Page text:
They say the grass is always greener on the other side of the fence. The winners of the 2007 High Cotton awards took one look in that direction and decided they would rather be farming.
The non-farming world's loss is agriculture's gain, judging from the environmental contributions made by the winners of this year's awards, which are sponsored by Farm Press Publications through a grant to The Cotton Foundation.
The winners will be honored at a breakfast at the 2007 Beltwide Cotton Conferences in New Orleans, Jan. 11. They are:Justin Cariker, Dundee, Miss., representing the Mid-South; Monty Rast, Cameron, S.C., the Southeast; Barry Evans, Kress, Texas, the Southwest;And Gil Replogle, Visalia, Calif., the Far West.
“Farm Press began the High Cotton awards 12 years ago to honor the environmental contributions of farmers,” says Greg Frey, publisher of Delta Farm Press, Southeast Farm Press, Southwest Farm Press and Western Farm Press.
“We know that farmers are on the front line of environmental stewardship because they and their families work and live on the land. Too often, the public doesn't see the environmental ethic, that deep concern for leaving the land and water better than they found it that farmers have.”
Justin Cariker is one of those who doesn't blow his own horn on environmental stewardship but makes protecting his land and water one of the primary goals of his farming operation.
When he left his family's farm to pursue a marketing degree at Mississippi State University in the mid-1980s, Cariker never expected to come back to it to work. Four years later, he had changed mind. “Once I came home to stay, I fell in love with farming again.”
Cariker is adamant about using products that are safe for the environment and his workers. That includes buying chemicals in bulk containers to reduce the number of plastic jugs and boxes that must be discarded. It also means recycling the farm's plastic irrigation tubing to avoid having to burn the plastic or haul it to a landfill.
The family's fuel business is promoting the use of biofuels. The company, Hendrix Petro, stores B-99 biodiesel and splash blends the product for local buyers. Justin burns B-10 biodiesel, processed from waste vegetable oil, in his pickup truck.
Southeast High Cotton winner Monty Rast was a property tax appraiser for the South Carolina Tax Commission before he returned in 1979 to the family operation run by his uncle and father. In 1983, he decided to try farming on his own.
Early on, he made conservation a major part of his farm plan. When Roundup Ready varieties became available, he switched from conventional to strip tillage and began planting cover crops to protect his soil from erosion. The practice helped him bring peanuts into his crop rotation.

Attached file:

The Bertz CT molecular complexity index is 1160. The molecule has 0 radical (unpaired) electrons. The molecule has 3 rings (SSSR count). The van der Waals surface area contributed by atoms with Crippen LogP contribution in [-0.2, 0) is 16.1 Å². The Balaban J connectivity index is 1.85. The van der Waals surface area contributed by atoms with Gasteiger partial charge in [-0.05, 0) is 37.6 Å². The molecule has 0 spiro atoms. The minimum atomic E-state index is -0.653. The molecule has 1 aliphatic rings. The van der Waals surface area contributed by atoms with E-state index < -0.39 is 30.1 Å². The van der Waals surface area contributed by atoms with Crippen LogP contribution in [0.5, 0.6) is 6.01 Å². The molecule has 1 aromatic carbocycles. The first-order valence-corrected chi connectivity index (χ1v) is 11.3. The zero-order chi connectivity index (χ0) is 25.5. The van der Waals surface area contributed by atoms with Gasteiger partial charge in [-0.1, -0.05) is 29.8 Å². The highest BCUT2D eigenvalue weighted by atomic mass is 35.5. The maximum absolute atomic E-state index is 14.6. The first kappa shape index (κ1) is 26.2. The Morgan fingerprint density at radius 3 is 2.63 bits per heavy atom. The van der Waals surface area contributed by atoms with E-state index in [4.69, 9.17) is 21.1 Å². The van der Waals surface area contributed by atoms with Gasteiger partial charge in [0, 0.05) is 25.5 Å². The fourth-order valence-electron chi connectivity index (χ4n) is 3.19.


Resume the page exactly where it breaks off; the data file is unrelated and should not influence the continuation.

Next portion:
Adding a GPS system in 2004 made possible site-specific applications of fungicides and herbicides that have brought substantial savings to cotton and peanut production costs.
“We can drive, using Auto-Steer, without end row markers or recognition of where row patterns are, allowing our cover crop to mature completely and give us maximum root mass to hold moisture in the soil,” says Rast.
Southwest winner Barry Evans began his career working as a commodities broker in Amarillo, Texas. But, when a farm came up for sale in Kress, Evans jumped at the chance to return to the country.
Evans also didn't start out planting cotton no-till, but grew into it gradually with the help of Roundup Ready varieties and a good rotation program with grain sorghum. He hasn't plowed any of his field in 10 years.
The practice has helped him conserve the water that falls on his fields from rain or irrigation and eliminate wind and water erosion by allowing the grain sorghum stubble and chopped cotton stalks to remain on the soil surface. And he's observed another benefit.
“We use less energy with no-till production,” he says. “We need less labor and less equipment. We use a shielded sprayer, a boom sprayer, a no-till planter and no-till cultivators, and we have two tractors we run about 300 hours a year each (on 2,000 acres).”
Gil Replogle, the Far West High Cotton winner, did not plan to be a farmer when he enrolled at Cal Poly, San Luis Obispo to earn a B.S. degree in industrial technology. He went to a job fair on the eve of his graduation in 1990, but, instead of finding a job in IT, he became convinced he should go back home to farm.
Because he doesn't believe no-till is a good fit for the arid Far West, Replogle isn't into conservation tillage. But he uses other conservation practices to help protect the environment.
Among those is reducing seeding rates and strip cutting alfalfa to prevent the amount of lygus entering neighboring fields. Replogle also makes judicious use of pesticide applications and has also been applying variable rates of plant growth regulators to reduce expenses.
Each of this year's winners will receive one of the coveted bronzed Cotton Boll awards that are presented annually to the High Cotton winners. They and their wives will also enjoy an expenses-paid trip to the Beltwide Cotton Conferences, which run from Jan. 9-12 in New Orleans.